“A world of constant upheaval”

In his reflective book review Emeritus Professor Richard G. Wilson describes Mary Hardy’s world as one of constant upheaval. She offers an invaluable counterpoise to portrayals of 18th-century rural life as stable, constant and unchanging. It was the opposite. It was in flux.

Formerly Director of the Centre of East Anglian Studies at the University of East Anglia (UEA), Professor Wilson writes in the Parson Woodforde Society Quarterly Journal, vol. 46, no. 4 (Winter 2013), pages 21–6. His 5½-page review can only be summarised here.

Debt and uncertainty

A renowned business and brewery historian, Richard Wilson seizes on the pressures facing farmers and manufacturers like the Hardys:  “If brewers, maltsters and farmers made an increasingly good living in these years of marked advances in agricultural prices, their world was one of constant upheaval. No occupation had a higher turnover than that of publicans.

Debt was a never-ending occurrence, recourse to the law to recover them commonplace. And farming as much as brewing was an uncertain, endless occupation.”

“A testing economic environment”

He continues: “Unsurprisingly, to keep afloat in such a testing economic environment, the Hardys give the impression that in business matters they were tough to the core.”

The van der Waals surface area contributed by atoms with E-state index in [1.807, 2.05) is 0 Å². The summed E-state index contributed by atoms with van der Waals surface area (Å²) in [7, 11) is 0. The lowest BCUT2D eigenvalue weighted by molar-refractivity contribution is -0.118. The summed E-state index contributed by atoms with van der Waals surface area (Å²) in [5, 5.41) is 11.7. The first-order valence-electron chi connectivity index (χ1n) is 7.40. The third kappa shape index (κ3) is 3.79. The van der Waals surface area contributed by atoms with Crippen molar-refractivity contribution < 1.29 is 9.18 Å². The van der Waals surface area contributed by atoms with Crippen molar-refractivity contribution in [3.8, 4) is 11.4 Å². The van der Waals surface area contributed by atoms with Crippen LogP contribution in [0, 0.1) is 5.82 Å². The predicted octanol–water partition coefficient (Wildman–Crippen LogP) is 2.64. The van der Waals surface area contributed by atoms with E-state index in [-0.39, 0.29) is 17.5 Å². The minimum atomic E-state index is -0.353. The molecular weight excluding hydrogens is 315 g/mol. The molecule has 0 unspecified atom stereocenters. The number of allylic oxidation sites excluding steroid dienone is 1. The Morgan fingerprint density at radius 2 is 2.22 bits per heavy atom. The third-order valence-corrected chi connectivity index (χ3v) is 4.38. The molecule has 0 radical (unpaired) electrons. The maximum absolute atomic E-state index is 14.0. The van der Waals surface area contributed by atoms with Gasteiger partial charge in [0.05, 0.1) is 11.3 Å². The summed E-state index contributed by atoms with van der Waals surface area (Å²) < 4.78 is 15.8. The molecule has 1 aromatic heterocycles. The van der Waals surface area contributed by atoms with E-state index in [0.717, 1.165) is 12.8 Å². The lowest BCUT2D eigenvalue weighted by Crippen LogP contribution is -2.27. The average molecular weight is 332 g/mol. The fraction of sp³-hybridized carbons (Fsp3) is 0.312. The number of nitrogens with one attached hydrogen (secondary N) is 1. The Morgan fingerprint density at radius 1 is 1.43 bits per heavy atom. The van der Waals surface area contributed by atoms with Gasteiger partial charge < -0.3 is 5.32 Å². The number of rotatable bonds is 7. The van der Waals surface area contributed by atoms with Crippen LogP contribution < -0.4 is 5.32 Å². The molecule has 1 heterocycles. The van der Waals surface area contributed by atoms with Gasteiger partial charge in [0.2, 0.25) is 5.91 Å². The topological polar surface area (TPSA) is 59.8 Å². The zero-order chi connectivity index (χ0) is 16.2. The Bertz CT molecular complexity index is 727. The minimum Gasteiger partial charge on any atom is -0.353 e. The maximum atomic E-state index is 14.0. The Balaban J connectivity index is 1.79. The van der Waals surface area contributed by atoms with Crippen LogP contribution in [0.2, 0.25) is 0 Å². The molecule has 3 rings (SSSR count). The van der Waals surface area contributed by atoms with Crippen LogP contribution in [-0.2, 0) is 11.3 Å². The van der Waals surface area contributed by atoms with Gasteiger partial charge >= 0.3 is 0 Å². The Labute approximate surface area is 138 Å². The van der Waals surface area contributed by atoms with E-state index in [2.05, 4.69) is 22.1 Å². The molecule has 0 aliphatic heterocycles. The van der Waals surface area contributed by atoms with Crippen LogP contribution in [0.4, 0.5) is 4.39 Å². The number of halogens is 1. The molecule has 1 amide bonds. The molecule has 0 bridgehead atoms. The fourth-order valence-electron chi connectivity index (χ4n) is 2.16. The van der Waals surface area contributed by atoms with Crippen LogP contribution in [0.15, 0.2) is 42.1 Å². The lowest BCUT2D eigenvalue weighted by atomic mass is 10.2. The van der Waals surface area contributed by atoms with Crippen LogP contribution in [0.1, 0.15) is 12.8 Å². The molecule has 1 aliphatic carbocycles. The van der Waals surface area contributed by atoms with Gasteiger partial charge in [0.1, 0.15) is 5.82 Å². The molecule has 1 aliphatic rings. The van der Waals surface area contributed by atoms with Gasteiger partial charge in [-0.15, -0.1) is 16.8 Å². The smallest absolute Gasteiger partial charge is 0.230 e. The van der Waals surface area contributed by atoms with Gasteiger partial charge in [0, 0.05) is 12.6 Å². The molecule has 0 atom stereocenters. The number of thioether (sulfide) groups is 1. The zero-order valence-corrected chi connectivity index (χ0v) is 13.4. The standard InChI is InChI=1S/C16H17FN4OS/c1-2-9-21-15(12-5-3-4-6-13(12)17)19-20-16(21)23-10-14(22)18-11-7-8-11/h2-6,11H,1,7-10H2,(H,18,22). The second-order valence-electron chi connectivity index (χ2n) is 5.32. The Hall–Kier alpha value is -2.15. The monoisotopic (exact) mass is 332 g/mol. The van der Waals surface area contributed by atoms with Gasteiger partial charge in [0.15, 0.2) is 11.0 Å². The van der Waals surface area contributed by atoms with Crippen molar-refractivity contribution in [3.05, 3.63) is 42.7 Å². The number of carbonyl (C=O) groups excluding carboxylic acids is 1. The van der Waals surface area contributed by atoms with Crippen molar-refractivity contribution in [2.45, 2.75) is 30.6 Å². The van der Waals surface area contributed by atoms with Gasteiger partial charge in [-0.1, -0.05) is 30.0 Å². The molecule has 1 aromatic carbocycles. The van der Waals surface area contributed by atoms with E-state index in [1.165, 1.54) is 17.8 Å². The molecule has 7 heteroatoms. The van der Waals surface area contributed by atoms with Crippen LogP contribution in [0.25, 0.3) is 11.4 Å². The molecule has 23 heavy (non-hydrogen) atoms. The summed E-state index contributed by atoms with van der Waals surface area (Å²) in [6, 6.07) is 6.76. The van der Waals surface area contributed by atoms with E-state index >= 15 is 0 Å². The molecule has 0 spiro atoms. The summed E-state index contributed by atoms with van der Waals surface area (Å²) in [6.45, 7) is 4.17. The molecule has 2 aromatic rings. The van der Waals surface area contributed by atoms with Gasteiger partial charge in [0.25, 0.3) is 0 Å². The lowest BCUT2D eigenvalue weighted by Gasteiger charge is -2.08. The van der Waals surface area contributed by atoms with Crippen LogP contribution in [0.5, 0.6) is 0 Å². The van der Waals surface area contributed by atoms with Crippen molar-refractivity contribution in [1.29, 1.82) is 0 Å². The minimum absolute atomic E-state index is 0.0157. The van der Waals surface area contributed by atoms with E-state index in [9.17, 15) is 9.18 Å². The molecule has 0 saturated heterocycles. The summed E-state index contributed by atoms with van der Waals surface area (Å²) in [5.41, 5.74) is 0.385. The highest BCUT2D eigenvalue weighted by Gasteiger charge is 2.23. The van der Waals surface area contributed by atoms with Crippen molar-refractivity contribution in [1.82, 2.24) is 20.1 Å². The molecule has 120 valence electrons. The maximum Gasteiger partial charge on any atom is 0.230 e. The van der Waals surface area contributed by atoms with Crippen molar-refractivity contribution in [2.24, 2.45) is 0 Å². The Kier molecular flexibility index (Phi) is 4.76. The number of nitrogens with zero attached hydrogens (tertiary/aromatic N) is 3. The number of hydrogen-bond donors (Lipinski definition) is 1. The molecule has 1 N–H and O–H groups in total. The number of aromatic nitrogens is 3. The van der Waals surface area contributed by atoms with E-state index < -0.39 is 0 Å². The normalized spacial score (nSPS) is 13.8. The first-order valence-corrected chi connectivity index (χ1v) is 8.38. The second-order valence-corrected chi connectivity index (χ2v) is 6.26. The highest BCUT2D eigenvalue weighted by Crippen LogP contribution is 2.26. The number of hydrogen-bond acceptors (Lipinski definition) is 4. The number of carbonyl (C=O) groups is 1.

They prospered through hard work and sound judgment: “When their son . . . took over in 1797 his father handed over assets valued at £16,274. This impressive capitalisation, accrued from seventeen years of family effort, markedly expanded in the decade of sharply rising prices which followed.”

“Its chronicle of their social round”

“But the diary is much more than the record of the Hardys’ brewing and farming activities. Its chronicle of their social round provides equally important insights. It allows us to pinpoint exactly the differences between the genteel world of the gentry and clergy, as recorded in such marvellous detail by Parson Woodforde, and that of the ‘middling sort’.”

Richard Wilson writes of the diarist’s family: “Their social and domestic life was not a retired one.” They were at the centre of “a constant flow of publicans and business associates as well as a wide network of friends and a tribe of relations”.

As befitted a working family, the Hardys entertained their guests for “dinner at noon (not the mid-afternoon hour of the gentry and clergy) or tea after six o’clock when the long day’s work was done”.

“A unique source”

As a business historian Professor Wilson pays tribute to the diary of Mary Hardy’s teenage nephew Henry Raven, which is intercut with hers in the third of the Diary volumes:

“He was apprenticed to his uncle as a trainee brewer in 1794 . . . It is a unique source for the training of an eighteenth-century country brewer.”

“A most remarkable achievement”

The review ends by looking forward eagerly to the publication of the four volumes of commentary and analysis, Mary Hardy and her World : “They will also be a fitting conclusion to what is already a most remarkable achievement.”

You can read more from this review on the Diary website.

More about the diary of the Revd James Woodforde, who was writing at the same time and in the same county as Mary Hardy, can be found on the website of the Parson Woodforde Society.